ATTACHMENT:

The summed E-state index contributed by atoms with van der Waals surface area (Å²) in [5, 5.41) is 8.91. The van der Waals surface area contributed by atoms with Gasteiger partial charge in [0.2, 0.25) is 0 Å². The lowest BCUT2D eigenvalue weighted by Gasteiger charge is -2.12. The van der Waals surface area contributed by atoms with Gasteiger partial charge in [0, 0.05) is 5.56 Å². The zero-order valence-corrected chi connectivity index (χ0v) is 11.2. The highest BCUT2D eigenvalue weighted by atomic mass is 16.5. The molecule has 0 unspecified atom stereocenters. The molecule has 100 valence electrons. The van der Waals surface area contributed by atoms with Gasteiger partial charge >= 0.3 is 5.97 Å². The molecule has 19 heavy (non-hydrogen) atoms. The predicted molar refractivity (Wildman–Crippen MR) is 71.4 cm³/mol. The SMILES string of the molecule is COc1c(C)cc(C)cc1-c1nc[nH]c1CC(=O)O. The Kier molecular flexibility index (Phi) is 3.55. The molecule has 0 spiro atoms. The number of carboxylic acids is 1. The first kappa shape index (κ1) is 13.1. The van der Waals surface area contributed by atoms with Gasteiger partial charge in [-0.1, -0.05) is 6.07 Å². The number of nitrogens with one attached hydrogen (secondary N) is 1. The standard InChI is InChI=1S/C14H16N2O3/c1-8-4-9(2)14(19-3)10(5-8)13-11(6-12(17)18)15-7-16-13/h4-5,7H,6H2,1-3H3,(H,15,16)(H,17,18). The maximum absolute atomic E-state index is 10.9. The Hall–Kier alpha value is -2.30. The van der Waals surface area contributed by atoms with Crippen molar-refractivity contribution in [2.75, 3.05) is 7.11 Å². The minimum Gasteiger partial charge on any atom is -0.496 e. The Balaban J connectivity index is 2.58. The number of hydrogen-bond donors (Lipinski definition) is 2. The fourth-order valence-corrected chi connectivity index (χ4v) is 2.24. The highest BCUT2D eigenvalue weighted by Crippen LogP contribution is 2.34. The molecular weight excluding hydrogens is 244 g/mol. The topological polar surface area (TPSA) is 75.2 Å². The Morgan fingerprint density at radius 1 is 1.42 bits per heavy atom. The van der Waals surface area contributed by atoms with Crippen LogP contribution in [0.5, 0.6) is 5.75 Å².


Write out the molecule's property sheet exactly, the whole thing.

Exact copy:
The summed E-state index contributed by atoms with van der Waals surface area (Å²) in [5, 5.41) is 8.91. The van der Waals surface area contributed by atoms with Gasteiger partial charge in [0.2, 0.25) is 0 Å². The lowest BCUT2D eigenvalue weighted by Gasteiger charge is -2.12. The van der Waals surface area contributed by atoms with Gasteiger partial charge in [0, 0.05) is 5.56 Å². The zero-order valence-corrected chi connectivity index (χ0v) is 11.2. The highest BCUT2D eigenvalue weighted by atomic mass is 16.5. The molecule has 0 unspecified atom stereocenters. The molecule has 100 valence electrons. The van der Waals surface area contributed by atoms with Gasteiger partial charge >= 0.3 is 5.97 Å². The molecule has 19 heavy (non-hydrogen) atoms. The predicted molar refractivity (Wildman–Crippen MR) is 71.4 cm³/mol. The SMILES string of the molecule is COc1c(C)cc(C)cc1-c1nc[nH]c1CC(=O)O. The Kier molecular flexibility index (Phi) is 3.55. The molecule has 0 spiro atoms. The number of carboxylic acids is 1. The first kappa shape index (κ1) is 13.1. The van der Waals surface area contributed by atoms with Gasteiger partial charge in [-0.1, -0.05) is 6.07 Å². The number of nitrogens with one attached hydrogen (secondary N) is 1. The standard InChI is InChI=1S/C14H16N2O3/c1-8-4-9(2)14(19-3)10(5-8)13-11(6-12(17)18)15-7-16-13/h4-5,7H,6H2,1-3H3,(H,15,16)(H,17,18). The maximum absolute atomic E-state index is 10.9. The Hall–Kier alpha value is -2.30. The van der Waals surface area contributed by atoms with Crippen molar-refractivity contribution in [2.75, 3.05) is 7.11 Å². The minimum Gasteiger partial charge on any atom is -0.496 e. The Balaban J connectivity index is 2.58. The number of hydrogen-bond donors (Lipinski definition) is 2. The fourth-order valence-corrected chi connectivity index (χ4v) is 2.24. The highest BCUT2D eigenvalue weighted by Crippen LogP contribution is 2.34. The molecular weight excluding hydrogens is 244 g/mol. The topological polar surface area (TPSA) is 75.2 Å². The Morgan fingerprint density at radius 1 is 1.42 bits per heavy atom. The van der Waals surface area contributed by atoms with Crippen LogP contribution in [0.5, 0.6) is 5.75 Å².